Autistic Children in Military Families

Soldier and son

Autistic children in military families face many challenges and two major concerns are consistency and care. While some programs are trying to help, some families are still struggling to get the help they need for their children.

Autistic Children in Military Families

Children in military families have different experiences than typical children do. Moving from one region to another can pose challenges in social settings for kids, whether on the spectrum or not. The changes in setting can lead to significant problems for children with autism spectrum disorders.

Setting Challenges

While it is important to encourage autistic children to tolerate changes in routine, consistency is a critical aspect of treatment for pervasive developmental disorders. Services should be uniform in order to be effective and repetition is an important part of the process. If a child with autism is consistently moved from one place to another, he faces challenges in therapy, as different organizations take over the treatment plan.

New school settings can be very difficult to tolerate as well. Once a routine has been established, therapists and educators often introduce transitions and changes in routine in a systematic approach to help the child tolerate changes. However, when the child is moved to a new school with a significantly different routine, it isn't likely that he will be able to tolerate the new routine and setting with ease.

Moving can be challenging for any child and kids with autism may become overwhelmed when faced with a new home environment. Preparing for transitions from one place to another may require additional support from the child's treatment team. Government programs are designed to help, even if in the developing stages.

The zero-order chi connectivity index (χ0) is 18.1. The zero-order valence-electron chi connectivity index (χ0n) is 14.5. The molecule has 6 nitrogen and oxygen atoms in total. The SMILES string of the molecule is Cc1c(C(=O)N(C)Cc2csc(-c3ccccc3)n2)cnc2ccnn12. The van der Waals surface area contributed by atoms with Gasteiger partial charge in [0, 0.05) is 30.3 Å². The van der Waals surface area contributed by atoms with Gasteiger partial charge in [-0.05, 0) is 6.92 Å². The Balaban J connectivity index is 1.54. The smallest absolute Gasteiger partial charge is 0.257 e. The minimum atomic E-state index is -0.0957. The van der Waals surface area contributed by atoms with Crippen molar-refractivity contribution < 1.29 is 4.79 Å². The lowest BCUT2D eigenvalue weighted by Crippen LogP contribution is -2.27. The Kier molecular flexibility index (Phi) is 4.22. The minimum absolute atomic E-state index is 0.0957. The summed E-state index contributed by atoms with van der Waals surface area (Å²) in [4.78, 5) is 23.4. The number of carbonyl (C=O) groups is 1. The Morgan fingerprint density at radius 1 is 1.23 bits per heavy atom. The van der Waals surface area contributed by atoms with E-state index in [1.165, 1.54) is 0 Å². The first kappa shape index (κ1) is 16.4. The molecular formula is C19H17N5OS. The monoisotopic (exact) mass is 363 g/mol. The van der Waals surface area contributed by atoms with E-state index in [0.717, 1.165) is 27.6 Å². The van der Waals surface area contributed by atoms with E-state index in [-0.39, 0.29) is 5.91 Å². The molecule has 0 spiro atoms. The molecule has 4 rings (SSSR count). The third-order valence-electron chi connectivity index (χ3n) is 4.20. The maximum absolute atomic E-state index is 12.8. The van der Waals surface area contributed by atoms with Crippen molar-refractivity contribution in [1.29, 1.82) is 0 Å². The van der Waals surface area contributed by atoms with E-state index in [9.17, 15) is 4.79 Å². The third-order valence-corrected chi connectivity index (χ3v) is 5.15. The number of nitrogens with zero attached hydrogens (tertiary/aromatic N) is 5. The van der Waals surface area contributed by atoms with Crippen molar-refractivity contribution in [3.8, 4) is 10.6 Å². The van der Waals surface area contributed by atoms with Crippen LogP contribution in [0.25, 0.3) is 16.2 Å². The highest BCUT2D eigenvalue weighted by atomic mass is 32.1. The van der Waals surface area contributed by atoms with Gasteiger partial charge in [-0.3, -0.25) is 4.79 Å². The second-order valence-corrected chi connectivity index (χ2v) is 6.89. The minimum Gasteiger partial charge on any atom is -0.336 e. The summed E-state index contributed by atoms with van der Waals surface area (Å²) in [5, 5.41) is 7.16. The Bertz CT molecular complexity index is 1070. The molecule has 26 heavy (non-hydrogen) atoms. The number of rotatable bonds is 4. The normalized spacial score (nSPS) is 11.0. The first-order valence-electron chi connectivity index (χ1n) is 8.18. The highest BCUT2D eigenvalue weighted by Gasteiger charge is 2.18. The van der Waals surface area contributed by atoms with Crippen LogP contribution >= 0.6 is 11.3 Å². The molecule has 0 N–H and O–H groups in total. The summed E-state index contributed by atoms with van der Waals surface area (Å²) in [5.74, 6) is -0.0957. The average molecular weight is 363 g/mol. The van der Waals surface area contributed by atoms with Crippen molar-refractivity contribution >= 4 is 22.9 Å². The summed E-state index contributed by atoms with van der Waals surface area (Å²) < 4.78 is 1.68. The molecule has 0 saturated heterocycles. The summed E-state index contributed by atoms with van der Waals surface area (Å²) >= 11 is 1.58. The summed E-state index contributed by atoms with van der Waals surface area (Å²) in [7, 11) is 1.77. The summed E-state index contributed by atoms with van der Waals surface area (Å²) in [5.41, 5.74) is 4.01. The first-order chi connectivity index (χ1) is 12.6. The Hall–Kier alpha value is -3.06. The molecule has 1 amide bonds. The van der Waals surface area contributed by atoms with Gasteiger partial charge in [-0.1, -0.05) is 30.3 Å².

TRICARE, ECHO and Autism

TRICARE is a part of the Military Health System that provides benefits for the Department of Defense. The organization has over 9 million beneficiaries, according to its website. TRICARE offers an Extended Care Health Option program called ECHO for families affected by autism spectrum disorders. The Autism Demonstration Project allows families to participate in an enhanced program.

Enhanced Access to Autism Services Demonstration

In addition to the basic services offered through ECHO, the Enhanced Access to Autism Services Demonstration is an effort to help families to reimbursement for applied behavioral analysis (ABA). Interested ECHO recipients should talk to their case managers for more information about the project.

Parental Challenges

Parents of autistic children in military families may become frustrated because of the lack of adequate services for their kids. Karen Driscoll, in her article Autism and its Impact on Military Families, discusses challenges that prevent children in military families from receiving the treatment that they need. She notes the following conditions that are problematic for caretakers and their children, among others.

  • Eligibility criteria are cumbersome. Anyone who has gotten a diagnosis for their child followed by the mounds of paperwork and testing required for services can attest that the process is exhaustive. She proposes that a diagnosis of ASD and a prescription for interventions should be enough for a child to receive services.
  • Autism services should be a part of TRICARE's Basic Program as treatment is a medical necessity for the neurological disorders. Therapies can help the child improve while preventing mental and physical harm in the process. Insurance providers should cover the child's entire treatment team.
  • The number of service hours a child receives each week should be determined by the child's needs and doctor recommendations rather than the amount of money allotted to the program.
  • DoD Autism Centers of Excellence need to be expanded to ensure the child receives services consistently. Continuity of care is essential to a child's success and this may be lacking in programs for military families with autistic children. She notes that DoD is not effective stating, "no children are receiving services through this program."

Karen Driscoll presents sample legislation in her presentation as a proposal in the article.

Coverage for Autism Services

Getting insurance coverage for a child with autism can be difficult, especially for military families. The urgency for consistent care is great and children on the spectrum can't afford delays in treatment. With continued efforts between families, the government and the military, a revised system may be put into place. Until then, it is important that parents learn as much as they can about autism treatments that they can do themselves.

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Autistic Children in Military Families